My journey to happiness through watermelon farming when I travelled to Kitui. Not for any ritual purposes, but to get some ‘Kilimo’ insights from my friend Jared Kyalo, a 36 years old farmer who is minting millions through melon farming.
After my visit to Kyalo’s farm, I was inspired and resolved to undertake my comprehensive research before I tap into this multimillion venture. The result was what I refer to as gargantuan.
It has been around a year since Covid-19 was declared in Kenya. The pandemic has had its fair share of distraction and destruction. A significant number of Kenyans have lost their jobs, a big number of companies have closed down and others are struggling with huge debts as they try to recover from the pandemic.
I was among the Kenyans affected by Covid-19. The company I was working for took a long time to realign and re-strategize on a recovery path from this pandemic. Therefore, I had plenty of time to research watermelon farming. I had serious cash-flow issues and this served as my motivation to want to know more so that when I started, I would be the best in the industry. I wanted to make money since Kyalo had already proved to me that agribusiness is the future.
As I continued with my research on watermelon, I would sometimes call Kyalo, who was always very patient with me as he shed clarity on one issue or the other, I was surprised to find some facts about watermelon farming that had never crossed my mind previously. One of the first things I discovered was that there is very minimal research that has ever been conducted on the breeding and production of watermelons in Kenya and Africa at large.
As I lay on my bed starring at the ceiling board, I wondered why watermelon farming which has the potential to be one of the biggest commercial crops in Kenya and the whole of Africa, lacks improved varieties and has abject production systems. Additionally, it lacks harvest and post-harvest preservation technologies. Factors that hamper large-scale production by farmers like Kyalo and me.
These straight but weighty matters did not give me peace of mind, I believed that for melon farming to realize its true potential in Kenya, there is a dire need to research on better production and breeding technologies. However, like the Kenyan that I am, I comforted myself like……. “If Kyalo could generate millions from Watermelon without harvest and post-harvest preservation technologies then nothing will stop me either.”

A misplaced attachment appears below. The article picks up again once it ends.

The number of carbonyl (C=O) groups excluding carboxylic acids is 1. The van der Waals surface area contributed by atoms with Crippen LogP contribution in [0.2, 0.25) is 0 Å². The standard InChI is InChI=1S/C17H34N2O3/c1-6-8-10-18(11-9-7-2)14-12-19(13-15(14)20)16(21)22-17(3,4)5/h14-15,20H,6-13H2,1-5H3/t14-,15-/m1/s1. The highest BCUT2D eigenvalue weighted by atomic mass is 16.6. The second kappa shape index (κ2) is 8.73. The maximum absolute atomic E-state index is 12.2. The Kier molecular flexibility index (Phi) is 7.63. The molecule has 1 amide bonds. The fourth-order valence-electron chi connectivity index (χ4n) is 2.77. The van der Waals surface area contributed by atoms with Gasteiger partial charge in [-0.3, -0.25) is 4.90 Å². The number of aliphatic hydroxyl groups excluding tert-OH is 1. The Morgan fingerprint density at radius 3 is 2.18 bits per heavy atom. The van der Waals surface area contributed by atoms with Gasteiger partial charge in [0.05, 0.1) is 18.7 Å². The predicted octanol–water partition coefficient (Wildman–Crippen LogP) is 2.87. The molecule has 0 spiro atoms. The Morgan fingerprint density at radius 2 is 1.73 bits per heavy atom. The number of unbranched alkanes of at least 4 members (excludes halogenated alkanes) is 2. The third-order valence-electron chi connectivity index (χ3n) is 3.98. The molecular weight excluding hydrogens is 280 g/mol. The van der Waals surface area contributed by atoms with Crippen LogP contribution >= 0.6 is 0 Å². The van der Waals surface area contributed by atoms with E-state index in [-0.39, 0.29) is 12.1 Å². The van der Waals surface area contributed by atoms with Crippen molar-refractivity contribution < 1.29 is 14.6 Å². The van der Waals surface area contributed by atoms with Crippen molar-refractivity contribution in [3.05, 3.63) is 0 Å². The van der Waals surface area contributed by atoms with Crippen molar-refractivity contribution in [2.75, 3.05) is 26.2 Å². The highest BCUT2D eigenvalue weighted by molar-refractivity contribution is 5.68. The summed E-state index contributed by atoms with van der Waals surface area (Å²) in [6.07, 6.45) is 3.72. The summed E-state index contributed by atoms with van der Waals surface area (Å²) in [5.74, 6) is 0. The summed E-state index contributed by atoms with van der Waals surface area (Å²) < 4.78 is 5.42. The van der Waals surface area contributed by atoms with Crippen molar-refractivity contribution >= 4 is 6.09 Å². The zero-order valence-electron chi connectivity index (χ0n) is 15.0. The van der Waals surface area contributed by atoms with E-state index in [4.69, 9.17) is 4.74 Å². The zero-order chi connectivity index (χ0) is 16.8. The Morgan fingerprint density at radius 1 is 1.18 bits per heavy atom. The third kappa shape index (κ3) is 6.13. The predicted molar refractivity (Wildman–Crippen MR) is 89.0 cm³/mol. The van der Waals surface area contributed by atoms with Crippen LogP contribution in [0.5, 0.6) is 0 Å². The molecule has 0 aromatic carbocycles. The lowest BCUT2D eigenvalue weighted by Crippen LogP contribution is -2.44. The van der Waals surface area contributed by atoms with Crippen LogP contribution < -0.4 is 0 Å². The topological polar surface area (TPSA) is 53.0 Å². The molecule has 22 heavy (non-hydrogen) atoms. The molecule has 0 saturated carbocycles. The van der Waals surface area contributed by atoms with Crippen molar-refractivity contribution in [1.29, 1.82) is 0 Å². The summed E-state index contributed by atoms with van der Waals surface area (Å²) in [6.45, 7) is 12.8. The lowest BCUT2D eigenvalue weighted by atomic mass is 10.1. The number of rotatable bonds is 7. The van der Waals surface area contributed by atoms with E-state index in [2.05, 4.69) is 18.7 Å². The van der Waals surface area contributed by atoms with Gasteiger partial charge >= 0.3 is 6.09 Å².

I further discovered that there are only two types of watermelons grown in the continent of Africa. The Desert type and the Seed type. This was important information to me because I wanted to know which type I would be interested in farming.
Desert watermelons are grown worldwide. They tend to have a characteristic sweet taste and have low-calories. They are mostly used in salads and juices. My personal preference is fruit salads which was introduced to me by my mother when I was much younger. Back then, she would bring fruit salad every evening when she came home from work and it always had watermelons. She would then instruct me to eat after dinner but being the cheeky boy I was, I would sneak and eat it as soon as she left the kitchen. What would follow thereafter was a game of musical chairs, only that the chairs would be replaced by a slipper and the music would be my wailing and she hit my behind.
The seed-type watermelons, however, are mostly grown in Central and West Africa. They are mostly used to extract oil or make Nigerian Ogbono and egusi soup, snacks, and flour.
During my research, I also noted that in Africa, Algeria is the leading producer of the fruit followed by Egypt while China leads in the exportation of the same worldwide. This revelation made me wonder why Kenya is not among the top producers of watermelons. At this point, I was looking at an opportunity. I could visualize an international market since watermelon consumption is in high demand due to its nutritional profile and allied health benefits.
The fruit is effective in reducing cardiovascular disorders, diabetes, blood pressure, cancer, and obesity.
The information I was getting from my research continued to give me hope and inspiration by revealing evidence that this agribusiness venture is yet to be fully exploited. This put a smile on my face. I was beginning to feel that happiness Kyalo was describing.
I also discovered that open-pollinated or heirloom seeds are often more resilient and that they grow the healthiest watermelons and produce better fruit unlike the hybrid varieties, we often see in store-bought melons.
I was surprised to discover that watermelons should not be transported in closed trucks or stored with ethylene-producing fruits or vegetables like bananas, peaches, tomatoes, or cantaloupe. Ethylene is a colourless gas regarded as a natural aging or ripening hormone. When exposed to your melon, the fruit breaks down internally, the flesh becomes water-soaked and soft thus causes the melon to lose its sweetness and flavour.
The more I read, the more I discovered new information, with every new page. I felt like I was ready to start farming immediately, but deep inside, I was afraid to make mistakes. This was a project that would change my life. I could not afford to allow any errors. I needed to be the best.
Finally, I left my room, for a breath of fresh air. I was smiling while I gazed at my 2-acre piece of land that was fallow just waiting for my touch of knowledge. Information is power, I was now empowered and ready for a life that will never be the same again.
The journey of my multimillion venture continues in part 3 of this series…..